Papers shed light on FBI's anti-war activist probe

Mick Kelly, Jess Sundin
Long-time anti-war activist Mick Kelly talks about FBI documents left behind in a raid last September on his home in Minneapolis after raids on several anti-war activists, including Jess Sundin, right, during a news conference Wednesday, May 18, 2011 in Minneapolis.
Jim Mone/AP

Two prominent anti-war activists released documents Wednesday that they said the FBI left behind during a search of their apartment in Minneapolis last year.

Mick Kelly said his wife, Linden Gawboy, discovered the documents two weeks ago. Kelly said the papers were in a manila folder, and were found in a stack of other papers that FBI agents had gone through during the raid in September 2010. Kelly was one of the main organizers of protests against the 2008 Republican National Convention in St. Paul.

The documents shed new light on the focus on the FBI's raids on the homes of several Minneapolis residents. They indicate that the FBI believed the people targeted in searches in Minneapolis, Chicago, Detroit and elsewhere had provided support to two groups considered to be terrorist organizations by the United States.

All of those served with search warrants have been called to testify before a federal grand jury but have refused to participate, calling the investigation an attack on the anti-war movement. They have not been charged in connection with the investigation.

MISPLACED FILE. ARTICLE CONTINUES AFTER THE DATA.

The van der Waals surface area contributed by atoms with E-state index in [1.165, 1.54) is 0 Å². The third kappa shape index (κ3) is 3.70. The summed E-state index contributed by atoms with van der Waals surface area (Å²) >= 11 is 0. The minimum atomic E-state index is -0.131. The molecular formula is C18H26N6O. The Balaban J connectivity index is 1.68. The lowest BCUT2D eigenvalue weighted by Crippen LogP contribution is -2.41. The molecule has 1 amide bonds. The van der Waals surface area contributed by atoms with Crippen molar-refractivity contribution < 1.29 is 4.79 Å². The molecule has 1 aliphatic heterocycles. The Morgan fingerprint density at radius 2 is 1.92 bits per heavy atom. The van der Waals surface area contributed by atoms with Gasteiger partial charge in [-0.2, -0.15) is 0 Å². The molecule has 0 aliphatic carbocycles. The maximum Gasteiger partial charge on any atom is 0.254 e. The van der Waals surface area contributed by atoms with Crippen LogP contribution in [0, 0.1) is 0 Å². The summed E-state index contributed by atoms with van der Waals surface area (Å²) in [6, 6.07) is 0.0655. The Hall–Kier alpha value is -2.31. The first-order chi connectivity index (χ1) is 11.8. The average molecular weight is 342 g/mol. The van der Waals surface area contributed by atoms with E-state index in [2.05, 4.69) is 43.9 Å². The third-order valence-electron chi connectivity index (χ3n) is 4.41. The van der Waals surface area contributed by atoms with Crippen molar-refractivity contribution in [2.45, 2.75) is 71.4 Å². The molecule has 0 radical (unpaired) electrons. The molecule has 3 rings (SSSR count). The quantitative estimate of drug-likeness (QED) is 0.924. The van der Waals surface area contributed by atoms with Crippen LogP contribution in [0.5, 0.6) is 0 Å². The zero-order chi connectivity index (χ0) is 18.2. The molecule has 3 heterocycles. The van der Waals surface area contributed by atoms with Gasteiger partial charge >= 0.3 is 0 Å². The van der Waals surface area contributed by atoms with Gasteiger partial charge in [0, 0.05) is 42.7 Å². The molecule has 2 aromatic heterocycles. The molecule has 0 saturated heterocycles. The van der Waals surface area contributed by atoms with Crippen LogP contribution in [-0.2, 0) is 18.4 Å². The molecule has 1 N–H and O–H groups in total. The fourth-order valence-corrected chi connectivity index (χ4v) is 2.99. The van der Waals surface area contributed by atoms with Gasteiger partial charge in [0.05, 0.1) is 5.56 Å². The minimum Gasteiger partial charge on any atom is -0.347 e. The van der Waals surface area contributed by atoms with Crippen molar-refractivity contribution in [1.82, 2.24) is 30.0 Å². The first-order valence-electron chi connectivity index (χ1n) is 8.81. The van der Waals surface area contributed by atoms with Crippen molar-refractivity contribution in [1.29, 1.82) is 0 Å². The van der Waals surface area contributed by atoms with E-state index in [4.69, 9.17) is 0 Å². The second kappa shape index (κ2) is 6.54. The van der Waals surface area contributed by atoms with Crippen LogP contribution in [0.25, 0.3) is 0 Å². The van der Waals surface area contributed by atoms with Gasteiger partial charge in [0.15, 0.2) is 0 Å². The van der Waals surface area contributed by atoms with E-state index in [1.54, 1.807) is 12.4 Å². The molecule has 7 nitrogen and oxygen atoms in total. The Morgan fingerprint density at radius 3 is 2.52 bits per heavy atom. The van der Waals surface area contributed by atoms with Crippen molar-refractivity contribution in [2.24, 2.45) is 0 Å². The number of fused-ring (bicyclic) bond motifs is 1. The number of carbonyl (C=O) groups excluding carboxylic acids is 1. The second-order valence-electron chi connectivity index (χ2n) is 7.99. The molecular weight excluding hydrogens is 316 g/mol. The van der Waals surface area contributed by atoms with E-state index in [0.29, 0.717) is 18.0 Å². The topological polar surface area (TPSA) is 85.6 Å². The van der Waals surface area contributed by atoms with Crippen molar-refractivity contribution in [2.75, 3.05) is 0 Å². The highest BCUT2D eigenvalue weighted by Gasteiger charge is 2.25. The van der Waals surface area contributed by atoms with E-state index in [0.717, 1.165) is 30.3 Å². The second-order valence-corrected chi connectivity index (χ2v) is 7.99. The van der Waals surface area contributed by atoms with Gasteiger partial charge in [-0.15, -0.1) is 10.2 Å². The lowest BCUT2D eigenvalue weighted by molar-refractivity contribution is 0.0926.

The documents include a five-page operations plan for the search, a list of 102 interrogation questions, copies of two articles published online about two of the activists' travels to Colombia, and what appear to be photos of one of the apartments that was searched.

Read the FBI documents in question.

FBI spokesman Steve Warfield told the Associated Press that most of the papers appear to be legitimate FBI documents. Warfield also said it seems the papers were left behind by mistake. He said the FBI investigation is "pending."

The documents indicate the FBI was interested in membership in the Freedom Road Socialist Organization, or FRSO, a Marxist-Leninist group based in Minneapolis and Chicago. The interview questions are labeled "FRSO Interview Questions," and include questions about the group's membership, leaders, structure, and purpose.

"There is an odd 1950s red scare tone to it," Kelly said at a news conference Wednesday.

The operations plan said Kelly is "considered dangerous due to possession of weapons." The list of questions includes 11 specifically for Kelly, and include: "Do you own a gun?," "For what?" and "Have you taught any FRSO members how to shoot?"

Kelly said he owns a rifle and a handgun, but said he has never used them for anything other than recreation. He said he thinks the questions originated from a conversation he had with a suspected undercover law enforcement agent about plans to go shooting at a gun range.